Not far into my walk a man was about to pass me when he paused and told me about of a pair of nesting eagles on this bog. He pointed me to a very distant evergreen tree, "There he is, can you see him? That branch to the left, the one that's kind of pointed up, once you find that branch, just look toward the trunk a little ways and there he is." I didn't see it. He thrusted his field glasses in my direction and told me to give them a try - it didn't help as I still couldn't spot that eagle. He parted with some compassionate words of how difficult it can be to see the eagle's white head against the overcast sky.
A few minutes later we caught up to each other again and this guy's excitement about the eagle had intensified. We went through the same routine as before with the same ending, no eagle for me. Again he departed with some hopeful statement about maybe I would be able to see it as the boardwalk got a bit closer to that tree.
This same interaction occurred several more times, each time with the same ending. With each additional failure, I noticed my internal self-talk start to turn against me as my shame crept more and more into my headspace. I should be seeing this damn eagle, this guy can see it without the fracking binoculars, what the hell's wrong with me that I can't even see a stupid bird that's in plain sight?... I started to consider fibbing to the guy, "oh yea, I see it, thanks, gotta go now..." just so he would go away and more importantly, my unpleasant growing feelings of shame would go back to where they came from. While noticing my shame I also noticed the effect of this man's continued patience and graciousness on my ability to advocate for myself against my shame. I was ok with not seeing the eagle and I would remain ok if I never saw the dumb eagle - there was no need for lying.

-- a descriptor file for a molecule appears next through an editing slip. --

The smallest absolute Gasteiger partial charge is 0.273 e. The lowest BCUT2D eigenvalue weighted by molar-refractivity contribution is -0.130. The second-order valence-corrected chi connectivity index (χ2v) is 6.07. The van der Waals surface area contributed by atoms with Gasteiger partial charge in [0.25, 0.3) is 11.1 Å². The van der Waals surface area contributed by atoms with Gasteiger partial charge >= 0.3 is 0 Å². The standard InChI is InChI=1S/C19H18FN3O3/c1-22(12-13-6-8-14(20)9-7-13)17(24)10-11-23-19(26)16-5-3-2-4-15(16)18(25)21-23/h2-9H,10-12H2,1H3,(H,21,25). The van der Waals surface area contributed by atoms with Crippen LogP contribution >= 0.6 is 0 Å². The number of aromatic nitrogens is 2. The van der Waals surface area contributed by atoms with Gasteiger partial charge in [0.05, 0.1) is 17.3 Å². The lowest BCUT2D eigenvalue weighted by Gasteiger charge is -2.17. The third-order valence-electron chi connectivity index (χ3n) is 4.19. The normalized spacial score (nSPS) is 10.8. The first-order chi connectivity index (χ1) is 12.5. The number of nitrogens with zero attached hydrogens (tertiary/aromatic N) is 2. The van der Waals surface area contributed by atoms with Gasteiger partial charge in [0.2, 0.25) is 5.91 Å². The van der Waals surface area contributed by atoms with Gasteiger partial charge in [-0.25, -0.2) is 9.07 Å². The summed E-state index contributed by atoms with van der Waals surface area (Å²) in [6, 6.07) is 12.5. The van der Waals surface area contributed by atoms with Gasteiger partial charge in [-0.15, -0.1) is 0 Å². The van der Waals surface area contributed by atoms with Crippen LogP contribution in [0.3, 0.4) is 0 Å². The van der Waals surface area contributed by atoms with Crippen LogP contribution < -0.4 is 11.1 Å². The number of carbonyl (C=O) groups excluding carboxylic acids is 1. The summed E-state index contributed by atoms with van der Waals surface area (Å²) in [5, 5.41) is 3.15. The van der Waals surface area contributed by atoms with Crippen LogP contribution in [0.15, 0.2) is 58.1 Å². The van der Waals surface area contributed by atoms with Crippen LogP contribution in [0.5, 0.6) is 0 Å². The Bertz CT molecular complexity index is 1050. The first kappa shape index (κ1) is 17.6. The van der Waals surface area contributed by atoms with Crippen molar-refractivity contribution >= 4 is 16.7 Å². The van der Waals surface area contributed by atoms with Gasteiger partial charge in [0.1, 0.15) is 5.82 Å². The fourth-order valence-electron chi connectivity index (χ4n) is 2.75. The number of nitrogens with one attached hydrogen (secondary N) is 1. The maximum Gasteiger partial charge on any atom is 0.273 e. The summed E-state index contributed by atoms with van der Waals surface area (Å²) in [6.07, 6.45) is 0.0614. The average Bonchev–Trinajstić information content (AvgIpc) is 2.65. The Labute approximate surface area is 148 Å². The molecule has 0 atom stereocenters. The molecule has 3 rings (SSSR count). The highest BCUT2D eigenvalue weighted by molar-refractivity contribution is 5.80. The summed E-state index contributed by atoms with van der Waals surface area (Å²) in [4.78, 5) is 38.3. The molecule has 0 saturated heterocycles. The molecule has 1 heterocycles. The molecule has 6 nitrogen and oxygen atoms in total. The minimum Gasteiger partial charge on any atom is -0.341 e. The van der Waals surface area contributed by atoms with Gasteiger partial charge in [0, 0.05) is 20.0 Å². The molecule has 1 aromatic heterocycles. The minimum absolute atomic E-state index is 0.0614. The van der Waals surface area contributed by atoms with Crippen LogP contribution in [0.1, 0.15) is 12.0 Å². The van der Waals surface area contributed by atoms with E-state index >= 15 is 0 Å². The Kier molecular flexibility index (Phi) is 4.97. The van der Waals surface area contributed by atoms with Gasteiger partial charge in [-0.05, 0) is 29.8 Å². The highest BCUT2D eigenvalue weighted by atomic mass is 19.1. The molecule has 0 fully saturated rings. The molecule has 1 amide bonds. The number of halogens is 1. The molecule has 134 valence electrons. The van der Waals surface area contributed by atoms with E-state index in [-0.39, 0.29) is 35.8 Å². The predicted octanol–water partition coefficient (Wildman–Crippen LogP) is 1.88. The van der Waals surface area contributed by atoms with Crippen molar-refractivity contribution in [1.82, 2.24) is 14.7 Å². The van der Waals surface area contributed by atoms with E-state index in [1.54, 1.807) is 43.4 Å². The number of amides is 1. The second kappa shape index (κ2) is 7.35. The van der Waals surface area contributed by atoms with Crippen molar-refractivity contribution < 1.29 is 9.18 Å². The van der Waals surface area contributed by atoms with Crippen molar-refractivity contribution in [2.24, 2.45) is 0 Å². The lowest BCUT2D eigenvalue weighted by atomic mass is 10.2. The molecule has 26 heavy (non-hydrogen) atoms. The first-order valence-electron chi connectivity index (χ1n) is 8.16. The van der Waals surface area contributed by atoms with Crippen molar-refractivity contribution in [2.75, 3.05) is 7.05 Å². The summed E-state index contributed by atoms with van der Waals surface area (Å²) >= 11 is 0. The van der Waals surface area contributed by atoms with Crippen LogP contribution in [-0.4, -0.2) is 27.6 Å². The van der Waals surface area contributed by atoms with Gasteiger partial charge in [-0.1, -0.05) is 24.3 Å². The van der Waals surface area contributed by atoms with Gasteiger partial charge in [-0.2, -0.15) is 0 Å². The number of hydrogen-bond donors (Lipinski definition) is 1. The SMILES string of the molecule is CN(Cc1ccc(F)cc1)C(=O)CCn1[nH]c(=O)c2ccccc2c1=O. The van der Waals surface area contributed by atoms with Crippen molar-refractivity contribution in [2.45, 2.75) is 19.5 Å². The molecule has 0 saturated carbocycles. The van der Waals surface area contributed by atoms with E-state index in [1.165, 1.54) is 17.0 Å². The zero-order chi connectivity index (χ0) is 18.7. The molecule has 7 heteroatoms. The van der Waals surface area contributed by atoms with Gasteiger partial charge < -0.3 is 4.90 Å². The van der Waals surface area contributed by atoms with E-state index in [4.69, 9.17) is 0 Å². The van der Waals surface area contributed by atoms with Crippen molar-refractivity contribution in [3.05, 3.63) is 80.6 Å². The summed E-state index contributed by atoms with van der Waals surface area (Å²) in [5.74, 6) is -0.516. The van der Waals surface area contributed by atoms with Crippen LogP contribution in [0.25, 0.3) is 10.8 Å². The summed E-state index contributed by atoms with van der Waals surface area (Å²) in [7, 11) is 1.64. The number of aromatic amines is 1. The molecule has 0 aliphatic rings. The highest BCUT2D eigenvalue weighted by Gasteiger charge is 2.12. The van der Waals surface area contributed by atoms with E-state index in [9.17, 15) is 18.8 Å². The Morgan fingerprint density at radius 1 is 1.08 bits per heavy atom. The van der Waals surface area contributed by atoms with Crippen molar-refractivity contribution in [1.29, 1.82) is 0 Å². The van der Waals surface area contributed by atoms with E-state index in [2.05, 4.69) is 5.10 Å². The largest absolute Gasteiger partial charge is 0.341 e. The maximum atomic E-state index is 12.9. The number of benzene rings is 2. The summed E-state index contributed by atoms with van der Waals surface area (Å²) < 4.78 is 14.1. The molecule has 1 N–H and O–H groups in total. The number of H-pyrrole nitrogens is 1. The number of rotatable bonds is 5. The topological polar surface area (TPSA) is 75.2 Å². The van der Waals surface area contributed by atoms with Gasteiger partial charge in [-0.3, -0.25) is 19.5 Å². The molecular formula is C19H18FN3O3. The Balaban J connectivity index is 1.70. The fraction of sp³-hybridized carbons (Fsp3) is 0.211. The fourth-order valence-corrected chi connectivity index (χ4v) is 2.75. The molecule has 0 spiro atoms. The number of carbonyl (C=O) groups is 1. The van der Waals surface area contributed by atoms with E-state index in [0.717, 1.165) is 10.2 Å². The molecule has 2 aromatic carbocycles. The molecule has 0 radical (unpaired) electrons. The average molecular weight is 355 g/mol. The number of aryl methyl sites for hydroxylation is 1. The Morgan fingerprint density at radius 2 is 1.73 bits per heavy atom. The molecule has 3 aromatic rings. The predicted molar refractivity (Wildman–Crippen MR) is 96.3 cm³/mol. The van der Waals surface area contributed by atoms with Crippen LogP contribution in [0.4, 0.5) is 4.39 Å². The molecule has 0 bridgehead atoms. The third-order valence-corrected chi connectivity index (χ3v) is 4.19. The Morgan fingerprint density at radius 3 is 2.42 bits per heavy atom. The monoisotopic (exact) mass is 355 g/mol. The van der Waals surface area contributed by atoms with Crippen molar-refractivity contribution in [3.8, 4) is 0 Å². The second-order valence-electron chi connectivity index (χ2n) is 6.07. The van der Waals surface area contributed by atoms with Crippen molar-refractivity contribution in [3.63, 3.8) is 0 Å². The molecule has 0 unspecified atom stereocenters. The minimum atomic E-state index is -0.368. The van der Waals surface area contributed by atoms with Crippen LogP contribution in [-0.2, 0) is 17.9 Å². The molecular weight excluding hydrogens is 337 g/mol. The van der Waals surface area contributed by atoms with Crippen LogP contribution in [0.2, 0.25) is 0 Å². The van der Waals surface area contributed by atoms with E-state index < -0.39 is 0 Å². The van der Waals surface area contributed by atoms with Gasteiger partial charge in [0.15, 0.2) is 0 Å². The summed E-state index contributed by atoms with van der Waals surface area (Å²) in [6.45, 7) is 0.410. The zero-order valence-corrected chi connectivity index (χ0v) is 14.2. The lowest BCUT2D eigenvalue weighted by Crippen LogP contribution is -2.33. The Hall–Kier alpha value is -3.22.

It may have been the fifth time of us running into each other on the boardwalk that at long last I saw the eagle! Hallelujah!! By this time the eagle was in front of a green branch, so his white head really stood out and made him quite obvious. After having finally seen the eagle, I had no troubles going back and finding him again and again.
|Can you spot the eagle?|
Describing the location of a bird at a great distance to someone is not easy. I don't remember dad's exact words he would say to help me see the birds he had spotted, but I believe he helped me just like this guy at the park. One of the many gifts I received from my father is an appreciate for the outdoors, especially the joy of paddling an undeveloped lake in a canoe and watching the wildlife. We spent many weekends enjoying such beauty together. I may have also gotten my love of cats from him as he has always enjoyed cats even though we never had any growing up due to mom's dislike of cats.
When my mom thinks about my dad, she often says, "He's a good man". When I left the park that morning, I left with a stronger sense of gratitude for my father, for his many sacrifices he made for my family's well-being, for his strength, his integrity, his strong work ethic and his dedication to the family. As I reflect on all of who my father is, I tend to agree with my mom, he is indeed a good man.
Here are some photos of my dad from over the years:
|Senior Chief Petty Officer|
|Unwrapping a very large bird book, Christmas 1985|
|Taking pictures of birds on the Souhegan River, 1986|
|Camping at Umbagog Lake campground, NH, 1989|